Mountain gorilla family resting in Virunga National Park

Every 5 years or so, the governments of Rwanda, Uganda and Democratic Republic of the Congo (DRC) work together with gorilla conservation partners to do a complete population count, or census, of mountain gorillas. The programs are staggered: the most recent census  of the Virunga Massif was conducted in 2016, and in mid-March, the Bwindi Impenetrable National Park census got underway. The Bwindi census will help provide an accurate estimate of the number of mountain gorillas living in the world, once numbers are combined with the results of the 2016 Virunga Massif census.

Census teams will systematically sweep through the forest, following gorilla trails, counting night nests, and collecting fecal samples. As well, census teams will make note of any observations of signs of other large mammals (like forest elephants), and evidence of illegal activities taking place in the park and reserve (like snares). Gorilla Doctors’ Dr. Gaspard, who participated in the Virunga Massif census in 2016, has been helping train census workers and is helping get supplies organized.

Fecal samples collected from night nests are preserved in ethanol so that they can be analyzed for host DNA to calculate an accurate count of the number of individual gorillas in the population. Samples are also being collected and preserved so that Gorilla Doctors and collaborators can study the gorilla gastrointestinal microbiome, and to study the genetics of parasites in gorillas. We are also collecting fecal samples in a medium called RNALater™ to test samples for bacterial and viral pathogens. All samples are split and shared with other partners, including the The Robert Koch Institute in Germany and Conservation through Public Health in Uganda. Gorilla Doctors is helping process and divide the  samples, and is  making sure that samples are kept at the proper temperatures.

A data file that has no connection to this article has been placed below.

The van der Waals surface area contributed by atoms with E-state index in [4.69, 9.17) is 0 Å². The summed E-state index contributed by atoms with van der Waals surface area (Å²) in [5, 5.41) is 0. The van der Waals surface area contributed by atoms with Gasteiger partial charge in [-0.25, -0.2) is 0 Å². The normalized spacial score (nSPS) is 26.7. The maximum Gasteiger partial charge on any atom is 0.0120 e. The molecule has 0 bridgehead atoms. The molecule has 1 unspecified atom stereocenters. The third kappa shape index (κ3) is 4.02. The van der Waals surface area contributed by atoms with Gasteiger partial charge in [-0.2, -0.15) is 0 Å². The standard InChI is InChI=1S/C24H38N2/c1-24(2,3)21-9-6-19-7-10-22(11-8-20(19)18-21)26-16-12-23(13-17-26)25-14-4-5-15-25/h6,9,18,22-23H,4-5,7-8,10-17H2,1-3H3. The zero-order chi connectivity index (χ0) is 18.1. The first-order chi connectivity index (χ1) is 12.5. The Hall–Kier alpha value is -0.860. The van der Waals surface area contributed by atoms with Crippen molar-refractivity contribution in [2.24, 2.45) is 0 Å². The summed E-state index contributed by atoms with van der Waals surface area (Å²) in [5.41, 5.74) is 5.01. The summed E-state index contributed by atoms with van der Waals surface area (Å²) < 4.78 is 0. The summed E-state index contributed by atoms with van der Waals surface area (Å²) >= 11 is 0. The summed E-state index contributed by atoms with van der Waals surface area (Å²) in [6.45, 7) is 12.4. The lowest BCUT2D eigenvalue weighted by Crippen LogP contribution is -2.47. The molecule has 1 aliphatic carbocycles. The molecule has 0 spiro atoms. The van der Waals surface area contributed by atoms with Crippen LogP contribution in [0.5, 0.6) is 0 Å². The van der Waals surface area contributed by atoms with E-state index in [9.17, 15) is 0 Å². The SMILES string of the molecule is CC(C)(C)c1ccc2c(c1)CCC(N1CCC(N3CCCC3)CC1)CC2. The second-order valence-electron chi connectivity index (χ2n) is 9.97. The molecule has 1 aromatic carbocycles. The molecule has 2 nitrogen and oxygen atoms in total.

The census is being conducted by protected area authorities in Uganda and the Democratic Republic of the Congo (Uganda Wildlife Authority  or UWA, and L’Institut Congolais pour la Conservation de la Nature, or ICCN) under the transboundary framework of the Greater Virunga Transboundary Collaboration, and is being coordinated in the field by the International Gorilla Conservation Programme (a coalition of Fauna & Flora International and WWF). The census is also supported by the Rwanda Development Board, Max Planck Institute for Evolutionary Anthropology, Dian Fossey Gorilla Fund International, Institute of Tropical Forest Conservation, Conservation Through Public Health, Wildlife Conservation Society Uganda Country Office, WWF Uganda Country Office, and Bwindi Mgahinga Conservation Trust. The census is being funded by Fauna & Flora International, WWF, and Partners in Conservation at the Columbus Zoo & Aquarium.